Two weeks were spent excavating the Sweetwater site (Wes-15B). Our efforts were focused near the 85-foot tall silk cotton tree because there is a substantial surface scatter of artifacts around the base of the tree brought to the surface by crabs burrowing in the area. Area 800 (a 4 by 4 m square unit and a 5 by 2 m trench extending to the south) was opened to the east of the area excavated in 2001. The 4x4 meter unit near the road had very few artifacts and a very shallow stratum of sandy loam above sterile beach sand. The absence of artifacts may indicate that a plaza or house floor was located in this area. Of interest is the discovery of a greenstone axe in this area despite the absence of significant shell or pottery accumulations. The trench to the south of the 4x4 produced substantial quantities of shell, pottery, and flaked-stone tools. Because this area is located on the edge of the morass, it is possible that this represents a dumping area off the main habitation area of the site. Archaeological materials in this area were recovered to a depth of one meter. Furthermore, a 1x1 meter square test unit to the north of the road contained substantially more materials than did the 4X4, which suggests that dumping activities occurred to the north and the south of the relatively sterile unit. In other words, there is evidence for specific activities in the area, although it is too early to tell what they reflect with regard to the plan of the village.
The excavations produced very little decorated pottery, but that which was found has decorations in the Montego Bay style identified by Howard (1965). This is a significant discovery because only one Montego Bay style site was excavated previously (on the north coast near Montego Bay), and this style was previously unknown from the south coast.
The animal remains indicate that small fish, birds, and hutia. There is also evidence for recent disturbances including butchered cow foot, rat bones, and manure balls, which may have netered the deposits through crab burrows. Again, the molluscan remains are predominantly bivalves, in contrast to the large number of conchs at the earlier site. The results of the excavations in this area must await further analysis of the pottery and animal bones. Finally, this site contains far fewer flaked stone tools and debitage than does the Paradise site. Here we have clear evidence for a shift in resource use over time, and a change in the tool kit used to exploit the local environment.
The animal remains indicate that small fish, birds, crocodile, and hutia. We also recovered a dog tooth, and the first fishhook provides evidence for a previously suspected, but unconfirmed, fishing technique. Again, the molluscan remains are predominantly clams and mud conchs (Melongena melongena), in contrast to the large number of conchs (Strombus spp.) at the earlier site. The results of the excavations in this area must await further analysis of the pottery and animal bones. Finally, this year's excavations yielded far more flaked stone tools and debitage than were recovered during previous seasons. Moreover, it became clear that the chert selected for tools was very different than the chert used at the Paradise site, even though the source of both types of chert was river cobbles. Here we have clear evidence for a shift in resource use over time, and a change in the tool kit used to exploit the local environment. The excavations at both sites were extremely productive. When our analyses are finished we will have a clearer understanding of life in Jamaica from the 9th through the 15th centuries. To date, our investigations have only begun to scratch the surface. Future research is planned to improve our understanding of the organization and activities carried out at these sites.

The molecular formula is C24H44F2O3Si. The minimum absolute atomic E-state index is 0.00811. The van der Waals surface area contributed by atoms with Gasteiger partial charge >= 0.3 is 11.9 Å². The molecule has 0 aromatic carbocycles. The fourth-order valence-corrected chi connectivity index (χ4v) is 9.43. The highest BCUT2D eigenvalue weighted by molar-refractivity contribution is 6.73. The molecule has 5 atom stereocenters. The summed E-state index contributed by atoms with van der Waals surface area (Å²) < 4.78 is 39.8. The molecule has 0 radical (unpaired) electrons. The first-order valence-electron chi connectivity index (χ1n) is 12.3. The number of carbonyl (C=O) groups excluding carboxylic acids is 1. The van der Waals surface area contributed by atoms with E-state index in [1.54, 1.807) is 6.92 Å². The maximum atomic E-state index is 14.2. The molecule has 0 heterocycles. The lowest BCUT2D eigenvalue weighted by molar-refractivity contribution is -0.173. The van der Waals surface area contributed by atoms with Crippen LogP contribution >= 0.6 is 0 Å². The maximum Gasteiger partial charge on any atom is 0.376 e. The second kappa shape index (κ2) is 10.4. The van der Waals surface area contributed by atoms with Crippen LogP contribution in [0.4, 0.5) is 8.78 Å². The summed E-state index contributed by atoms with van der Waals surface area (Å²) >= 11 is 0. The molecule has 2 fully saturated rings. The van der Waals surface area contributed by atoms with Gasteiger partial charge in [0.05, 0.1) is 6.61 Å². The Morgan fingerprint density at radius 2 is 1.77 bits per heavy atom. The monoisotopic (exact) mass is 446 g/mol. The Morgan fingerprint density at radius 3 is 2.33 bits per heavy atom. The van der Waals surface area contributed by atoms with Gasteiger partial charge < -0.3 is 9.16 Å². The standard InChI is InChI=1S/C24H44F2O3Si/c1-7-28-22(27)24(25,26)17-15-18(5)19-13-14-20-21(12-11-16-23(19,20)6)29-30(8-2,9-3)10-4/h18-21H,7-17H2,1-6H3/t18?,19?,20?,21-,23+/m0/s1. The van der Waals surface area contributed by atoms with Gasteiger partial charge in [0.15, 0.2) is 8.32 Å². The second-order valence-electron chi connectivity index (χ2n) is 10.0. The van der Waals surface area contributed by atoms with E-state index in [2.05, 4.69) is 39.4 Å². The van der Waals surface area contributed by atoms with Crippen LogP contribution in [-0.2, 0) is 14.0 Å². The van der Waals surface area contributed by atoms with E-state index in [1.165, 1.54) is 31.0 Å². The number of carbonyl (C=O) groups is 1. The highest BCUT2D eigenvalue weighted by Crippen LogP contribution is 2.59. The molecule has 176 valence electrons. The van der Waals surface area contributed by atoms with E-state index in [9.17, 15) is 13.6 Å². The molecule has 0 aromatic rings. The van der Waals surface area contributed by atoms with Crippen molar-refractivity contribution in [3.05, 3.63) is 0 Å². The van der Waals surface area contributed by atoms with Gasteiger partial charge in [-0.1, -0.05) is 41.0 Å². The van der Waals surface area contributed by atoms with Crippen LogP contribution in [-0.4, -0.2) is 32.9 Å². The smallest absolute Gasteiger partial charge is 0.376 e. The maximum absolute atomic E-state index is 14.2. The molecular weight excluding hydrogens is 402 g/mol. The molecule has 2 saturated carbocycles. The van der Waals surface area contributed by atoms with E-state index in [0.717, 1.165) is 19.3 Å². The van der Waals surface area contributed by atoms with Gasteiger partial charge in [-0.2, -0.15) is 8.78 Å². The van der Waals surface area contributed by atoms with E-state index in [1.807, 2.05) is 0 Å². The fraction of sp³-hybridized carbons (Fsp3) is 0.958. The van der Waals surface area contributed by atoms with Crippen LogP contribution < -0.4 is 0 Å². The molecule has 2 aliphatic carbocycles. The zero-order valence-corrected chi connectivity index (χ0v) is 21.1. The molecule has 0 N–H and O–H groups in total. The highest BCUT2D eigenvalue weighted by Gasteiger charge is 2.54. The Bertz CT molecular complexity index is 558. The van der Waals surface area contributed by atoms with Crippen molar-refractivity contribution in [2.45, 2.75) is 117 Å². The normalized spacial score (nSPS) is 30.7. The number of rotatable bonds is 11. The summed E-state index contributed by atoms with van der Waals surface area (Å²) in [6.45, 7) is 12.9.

Previous work on the invertebrate remains at these sites will be published in the Proceedings of the 19th International Congress for Caribbean Archaeology (Aruba 2001). I am currently working on a monograph on the research conducted at Paradise Park during the past several years, which should be submitted for publication in the Fall of 2002. The results of our investigations to date are included in a book chapter "Prehistoric Resource Depletion in the Northern West Indies" for the edited book The Archaeology of Insularity: Examining the Past in Island Environments (S. M. Fitzpatrick, ed., Praeger Publishing). An excellent newspaper article by Keril Wright appeared on the front page of the national newspaper the day before we left the island.
Other Accomplishments and Results
The project had several important subsidiary results. First, we provided the first archaeological field experience for two archaeology students from the University of the West Indies. This kind of short-term field experience is extremely important for students who are deciding what career they wish to pursue and contributes to the knowledge base of Jamaicans in general. In this regard we also hosted for one day each members of the Archaeological Society of Jamaica and the Tourist Product Development Corporation. The TPDCO visit was especially important because they have promised to work with us on creating a Taino Heritage Trail at Paradise Park. My colleagues and I have long held the view that archaeology and history will not be valued and appreciated until the general populace has a knowledge of their past. Thus, it is important to expose not only future archaeologists, but also business people and the general population to the value of preserving their cultural patrimony.
I am extremely grateful to Tony Clarke for all of his assistance during our stay at Paradise Park. My work here would not be possible without their assistance. Yvonne Gordon was a wonderful cook, and Daisy Graham provided exemplary housekeeping assistance, Roy Fulford was always available when we needed transportation. Finally, the assistance of the Jamaica National Heritage Trust needs to be acknowledged. The Trust is the caretaker for cultural heritage in Jamaica and their assistance with the project is greatly appreciated.